And I think that that is...
MATTHEWS: And they`re very constitutionalist.
ALBERTA: Yes. Well, they have been.
MATTHEWS: They will be very concerned about -- well, historically, conservative meant constitutionalist.
And what`s interesting is, you look back to the latter half of the George W. Bush administration, and the folks who were sort of planting the seeds at that point for what would become the Tea Party movement in 2010, Mike Pence was really sort of the intellectual godfather in many ways to this.
He is now a subordinate to Donald Trump. I have been talking with conservatives on Capitol Hill all week, guys, who have been saying, well, we`re OK, because Mike Pence is in the White House and he`s one of us.
But is he? I don`t doubt that, at his core, he is.
MATTHEWS: OK. OK. Let`s talk power. Let`s talk.
MATTHEWS: I always to say -- we all know this -- who`s in the room? That`s what power is. It`s like lifeline on these TV shows, you know, "Survivor" or whatever, or "Apprentice," I guess.
I mean, look, you`re in the room, you have got to make a big decision, the 3:00 a.m. in the morning. And we have all been through this in life. Who do you want in the room?
He wants Jared Kushner in the room. He doesn`t want Mike Pence in the room. Maybe he does. But who is getting in that room first? He wants Steve Bannon in that room. See, he wants to run it like a principality. I now have a new...
MCGRANE: He wants Ivanka in the room.
SIDDIQUI: And he said that -- he wants Ivanka in the room.
He`s reportedly the only person that he will listen to, no matter what.
MATTHEWS: When he meets the Japanese prime minister, he wants his kid in there with her -- she`s smart, but what`s the kid doing in the room? Is this a family operation?
MCGRANE: The kid who`s running his businesses, supposedly, once he`s...
MATTHEWS: Give me some tips.
SIDDIQUI: He has a very close inner circle.
And, as you mentioned, he very much prizes loyalty above all else. He only trusts so many people. And that`s why there`s no way that he would appoint Mitt Romney, who, throughout the campaign, remained a never-Trump guy, called him a fraud, made an entire speech against him.
SIDDIQUI: We know Donald Trump also holds a grudge.
And he`s actually saying to establishment, try me. You guys said I couldn`t win this campaign, this election. Here I am. Here are my choices. Try me. Try and oppose the people I`m putting...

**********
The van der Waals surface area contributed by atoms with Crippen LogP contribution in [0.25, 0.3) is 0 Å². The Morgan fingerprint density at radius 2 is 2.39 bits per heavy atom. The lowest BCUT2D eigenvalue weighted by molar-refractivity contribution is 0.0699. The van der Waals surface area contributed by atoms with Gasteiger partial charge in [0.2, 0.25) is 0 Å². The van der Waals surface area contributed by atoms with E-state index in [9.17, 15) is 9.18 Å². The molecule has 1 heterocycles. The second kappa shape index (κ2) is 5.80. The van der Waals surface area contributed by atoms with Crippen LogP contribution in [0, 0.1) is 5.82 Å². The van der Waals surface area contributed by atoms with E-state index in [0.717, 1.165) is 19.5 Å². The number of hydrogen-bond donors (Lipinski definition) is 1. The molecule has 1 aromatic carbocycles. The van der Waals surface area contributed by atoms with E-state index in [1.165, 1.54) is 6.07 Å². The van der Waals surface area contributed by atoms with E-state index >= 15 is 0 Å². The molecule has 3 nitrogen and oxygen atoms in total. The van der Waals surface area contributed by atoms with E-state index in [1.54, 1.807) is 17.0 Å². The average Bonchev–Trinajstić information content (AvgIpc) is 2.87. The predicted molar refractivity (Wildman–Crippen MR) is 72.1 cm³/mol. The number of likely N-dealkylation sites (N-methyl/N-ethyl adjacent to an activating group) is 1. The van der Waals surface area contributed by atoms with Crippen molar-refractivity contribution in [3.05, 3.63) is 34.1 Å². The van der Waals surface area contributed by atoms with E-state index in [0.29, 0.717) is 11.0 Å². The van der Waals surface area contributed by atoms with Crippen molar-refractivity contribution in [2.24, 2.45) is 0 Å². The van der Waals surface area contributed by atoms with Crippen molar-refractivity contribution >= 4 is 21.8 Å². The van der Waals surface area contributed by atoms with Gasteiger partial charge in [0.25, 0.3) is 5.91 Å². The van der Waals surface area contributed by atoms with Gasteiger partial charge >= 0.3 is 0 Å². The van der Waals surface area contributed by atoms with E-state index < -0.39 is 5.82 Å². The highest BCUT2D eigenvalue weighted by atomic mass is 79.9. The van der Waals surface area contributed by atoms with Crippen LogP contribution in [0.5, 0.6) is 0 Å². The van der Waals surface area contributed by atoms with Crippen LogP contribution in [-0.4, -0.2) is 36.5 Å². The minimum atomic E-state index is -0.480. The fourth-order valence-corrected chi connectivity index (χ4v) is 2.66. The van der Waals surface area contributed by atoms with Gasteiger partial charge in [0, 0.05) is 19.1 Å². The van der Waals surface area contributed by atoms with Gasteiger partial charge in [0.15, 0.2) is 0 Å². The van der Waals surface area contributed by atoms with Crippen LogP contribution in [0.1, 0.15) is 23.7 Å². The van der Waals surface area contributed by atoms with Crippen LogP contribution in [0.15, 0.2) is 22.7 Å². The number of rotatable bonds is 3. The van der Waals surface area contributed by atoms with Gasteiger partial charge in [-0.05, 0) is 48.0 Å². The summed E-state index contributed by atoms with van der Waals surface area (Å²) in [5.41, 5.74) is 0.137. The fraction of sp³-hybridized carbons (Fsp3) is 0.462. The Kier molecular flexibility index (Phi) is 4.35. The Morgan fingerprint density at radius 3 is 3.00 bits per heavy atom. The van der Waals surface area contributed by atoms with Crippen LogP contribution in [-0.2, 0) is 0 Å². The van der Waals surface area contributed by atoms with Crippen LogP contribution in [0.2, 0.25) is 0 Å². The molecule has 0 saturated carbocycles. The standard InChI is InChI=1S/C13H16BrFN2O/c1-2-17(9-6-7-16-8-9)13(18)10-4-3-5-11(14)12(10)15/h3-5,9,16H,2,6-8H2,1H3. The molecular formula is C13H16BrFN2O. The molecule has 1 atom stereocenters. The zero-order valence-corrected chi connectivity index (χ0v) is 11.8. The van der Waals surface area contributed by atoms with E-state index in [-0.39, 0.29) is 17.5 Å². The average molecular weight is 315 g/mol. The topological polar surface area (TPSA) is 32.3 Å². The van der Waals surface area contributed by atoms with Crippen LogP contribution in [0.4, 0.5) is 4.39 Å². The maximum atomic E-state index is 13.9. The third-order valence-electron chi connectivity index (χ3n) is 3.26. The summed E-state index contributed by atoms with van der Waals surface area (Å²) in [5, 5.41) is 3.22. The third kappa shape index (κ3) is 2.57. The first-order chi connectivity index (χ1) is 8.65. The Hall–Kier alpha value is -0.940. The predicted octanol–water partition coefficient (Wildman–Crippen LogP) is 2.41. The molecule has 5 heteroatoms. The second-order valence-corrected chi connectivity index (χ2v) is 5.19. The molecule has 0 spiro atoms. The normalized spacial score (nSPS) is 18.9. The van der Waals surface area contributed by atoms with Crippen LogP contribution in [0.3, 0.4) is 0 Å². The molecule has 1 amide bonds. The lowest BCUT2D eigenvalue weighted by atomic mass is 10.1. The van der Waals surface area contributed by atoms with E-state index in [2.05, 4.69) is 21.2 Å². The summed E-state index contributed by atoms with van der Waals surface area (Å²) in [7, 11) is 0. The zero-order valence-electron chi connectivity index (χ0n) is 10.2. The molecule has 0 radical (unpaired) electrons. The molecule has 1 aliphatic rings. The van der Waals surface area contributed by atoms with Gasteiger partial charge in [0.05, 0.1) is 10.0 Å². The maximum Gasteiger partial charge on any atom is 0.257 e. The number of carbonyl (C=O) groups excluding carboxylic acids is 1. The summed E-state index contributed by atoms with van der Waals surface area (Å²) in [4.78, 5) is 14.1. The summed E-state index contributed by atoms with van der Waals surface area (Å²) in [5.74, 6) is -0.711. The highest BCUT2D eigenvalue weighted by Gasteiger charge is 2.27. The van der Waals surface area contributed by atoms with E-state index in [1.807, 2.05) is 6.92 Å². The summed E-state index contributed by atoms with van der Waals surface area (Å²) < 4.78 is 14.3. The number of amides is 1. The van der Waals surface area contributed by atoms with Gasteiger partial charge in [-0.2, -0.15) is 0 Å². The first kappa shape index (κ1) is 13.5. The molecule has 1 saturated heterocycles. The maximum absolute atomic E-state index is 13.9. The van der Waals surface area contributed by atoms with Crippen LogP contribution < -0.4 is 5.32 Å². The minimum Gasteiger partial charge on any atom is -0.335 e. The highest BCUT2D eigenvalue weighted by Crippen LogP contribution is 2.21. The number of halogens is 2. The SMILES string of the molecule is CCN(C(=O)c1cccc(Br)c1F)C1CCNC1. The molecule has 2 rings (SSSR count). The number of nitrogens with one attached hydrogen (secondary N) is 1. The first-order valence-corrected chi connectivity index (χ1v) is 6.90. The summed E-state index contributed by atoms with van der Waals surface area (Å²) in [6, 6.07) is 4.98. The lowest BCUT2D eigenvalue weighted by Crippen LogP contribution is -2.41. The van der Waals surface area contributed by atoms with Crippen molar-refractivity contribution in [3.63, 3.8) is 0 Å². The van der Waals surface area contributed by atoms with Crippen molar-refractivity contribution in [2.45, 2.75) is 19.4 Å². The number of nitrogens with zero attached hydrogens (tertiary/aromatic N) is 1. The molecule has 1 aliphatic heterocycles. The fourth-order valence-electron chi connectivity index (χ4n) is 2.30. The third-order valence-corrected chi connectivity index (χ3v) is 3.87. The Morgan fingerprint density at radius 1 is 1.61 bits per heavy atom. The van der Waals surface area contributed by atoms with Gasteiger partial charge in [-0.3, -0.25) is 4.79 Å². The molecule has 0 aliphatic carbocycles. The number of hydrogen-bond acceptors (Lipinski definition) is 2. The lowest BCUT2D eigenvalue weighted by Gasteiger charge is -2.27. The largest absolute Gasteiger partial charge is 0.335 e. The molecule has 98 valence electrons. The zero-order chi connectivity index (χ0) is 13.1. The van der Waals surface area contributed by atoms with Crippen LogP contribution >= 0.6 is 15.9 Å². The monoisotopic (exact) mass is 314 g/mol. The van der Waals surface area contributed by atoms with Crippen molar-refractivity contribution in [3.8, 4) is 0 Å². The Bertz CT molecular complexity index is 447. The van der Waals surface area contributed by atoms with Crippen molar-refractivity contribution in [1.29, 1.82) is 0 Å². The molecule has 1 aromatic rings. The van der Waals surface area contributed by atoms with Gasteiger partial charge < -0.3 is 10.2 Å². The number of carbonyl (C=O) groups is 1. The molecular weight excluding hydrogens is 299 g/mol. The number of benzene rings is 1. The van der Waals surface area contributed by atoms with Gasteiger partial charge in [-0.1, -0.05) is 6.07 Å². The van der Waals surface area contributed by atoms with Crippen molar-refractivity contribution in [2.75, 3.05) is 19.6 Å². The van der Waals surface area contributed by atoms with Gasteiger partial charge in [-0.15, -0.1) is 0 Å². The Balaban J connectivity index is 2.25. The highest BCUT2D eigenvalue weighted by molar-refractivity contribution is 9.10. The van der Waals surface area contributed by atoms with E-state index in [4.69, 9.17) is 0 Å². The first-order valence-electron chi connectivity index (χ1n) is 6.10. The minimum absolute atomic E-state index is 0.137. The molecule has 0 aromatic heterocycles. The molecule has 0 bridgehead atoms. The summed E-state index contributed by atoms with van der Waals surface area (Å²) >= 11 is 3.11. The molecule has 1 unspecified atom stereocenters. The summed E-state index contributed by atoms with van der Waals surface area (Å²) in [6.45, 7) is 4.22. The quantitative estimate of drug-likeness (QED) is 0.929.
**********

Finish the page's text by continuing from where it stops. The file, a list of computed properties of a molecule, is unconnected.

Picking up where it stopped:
MATTHEWS: So, last night, Donald Trump tweeted: "Just got a call from hi friend Bill Ford, chairman of Ford, who advised me that he will be keeping the Lincoln plant in Kentucky, not Mexico."
He followed that up with: "I worked hard with" -- this is Trump -- "I worked hard with Bill Ford to keep the Lincoln plant in Kentucky. I owed it to the great state of Kentucky for their confidence in me."
By the way, here`s the only problem. Trump falsely claimed credit, because Ford never planned on moving the plant to Mexico.
ALBERTA: It`s problematic.
ALBERTA: You know, and the interesting thing, we have spent so much time over the last week, I feel like, talking about fake news, and how, you know, it`s impossible to differentiate, for some readers at this point, through social media, through the blogosphere, what is real, what is pretend.
ALBERTA: But it`s interesting, because just -- I grew up in Michigan.
Just this morning, I saw a couple of friends on Facebook who were Trump supporters posting this, saying, he just -- he`s already saving American jobs. He prevented this factory from leaving to Mexico.
MATTHEWS: So, they believe it?
And so -- and I think that this is -- it`s interesting. I feel like Trump probably had a pretty good idea of -- he wasn`t telling an outright lie, but he wasn`t telling the truth either. And he can sort of work in that gray area in a way that isn`t going to necessarily put him in boiling water with a lot of people who voted for him.
MATTHEWS: It`s like taking credit for the sun coming up.
MATTHEWS: Anyway, we will be right back with everybody. The roundtable is sticking with us.
And up next, these three will tell me more that I don`t know.
You`re watching HARDBALL, the place for politics.
CHRIS MATTHEWS, MSNBC ANCHOR: We`re back with the HARDBALL roundtable.
Sabrina, tell me something I don`t know.
SABRINA SIDDIQUI, THE GUARDIAN: Well, we already know that Donald Trump has a unique posture towards Russia. He already spoke with Vladimir Putin and called for, you know, strengthened ties.
You know, I had a source to the Kremlin tell me that they`re essentially celebrating in Moscow. They were terrified, because they`d all but resigned themselves to believe that Hillary Clinton would win this election. And as much as the narrative here is that the Obama/Clinton administration had its failed reset, wasn`t tough enough, they were hoping against hope that Hillary Clinton would not win.
MATTHEWS: What do they have against Hillary?
SIDDIQUI: Because they believe that the relationship between the U.S. and Russia is at its lowest point since the Cold War. They were expecting more sanctions. They were expecting them to be tough, and they`re quite frankly celebrating Donald Trump.
MATTHEWS: Victoria, you`re up.
VICTORIA MCGRANE, THE BOSTON GLOBE: Well, to underscore what we were just talking about. A source of mine, who has been talking with the Trump transition about who are, you know, all this parlor game in Washington, who`s going to be appointed to what, and the message my source got was that Trump only wants people he trusts, people he is close to, people he believes are loyal.